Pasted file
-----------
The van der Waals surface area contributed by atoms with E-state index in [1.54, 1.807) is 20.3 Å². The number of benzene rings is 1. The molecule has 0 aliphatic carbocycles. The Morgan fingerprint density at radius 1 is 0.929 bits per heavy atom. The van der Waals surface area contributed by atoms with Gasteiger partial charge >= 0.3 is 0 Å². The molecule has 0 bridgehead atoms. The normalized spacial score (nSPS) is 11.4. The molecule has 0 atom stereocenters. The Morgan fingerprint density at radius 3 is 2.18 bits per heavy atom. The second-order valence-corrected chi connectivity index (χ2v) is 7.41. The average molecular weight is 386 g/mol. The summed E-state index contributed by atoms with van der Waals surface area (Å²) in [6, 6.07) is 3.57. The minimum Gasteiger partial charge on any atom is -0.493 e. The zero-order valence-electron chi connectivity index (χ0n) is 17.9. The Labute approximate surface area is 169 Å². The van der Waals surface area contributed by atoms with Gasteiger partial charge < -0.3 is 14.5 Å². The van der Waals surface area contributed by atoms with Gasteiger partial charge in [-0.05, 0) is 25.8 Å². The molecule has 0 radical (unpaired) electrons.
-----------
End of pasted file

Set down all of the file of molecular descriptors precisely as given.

The van der Waals surface area contributed by atoms with E-state index in [1.54, 1.807) is 20.3 Å². The number of benzene rings is 1. The molecule has 0 aliphatic carbocycles. The Morgan fingerprint density at radius 1 is 0.929 bits per heavy atom. The van der Waals surface area contributed by atoms with Gasteiger partial charge >= 0.3 is 0 Å². The molecule has 0 bridgehead atoms. The normalized spacial score (nSPS) is 11.4. The molecule has 0 atom stereocenters. The Morgan fingerprint density at radius 3 is 2.18 bits per heavy atom. The second-order valence-corrected chi connectivity index (χ2v) is 7.41. The average molecular weight is 386 g/mol. The summed E-state index contributed by atoms with van der Waals surface area (Å²) in [6, 6.07) is 3.57. The minimum Gasteiger partial charge on any atom is -0.493 e. The zero-order valence-electron chi connectivity index (χ0n) is 17.9. The Labute approximate surface area is 169 Å². The van der Waals surface area contributed by atoms with Gasteiger partial charge < -0.3 is 14.5 Å². The van der Waals surface area contributed by atoms with Gasteiger partial charge in [-0.05, 0) is 25.8 Å². The molecule has 0 radical (unpaired) electrons.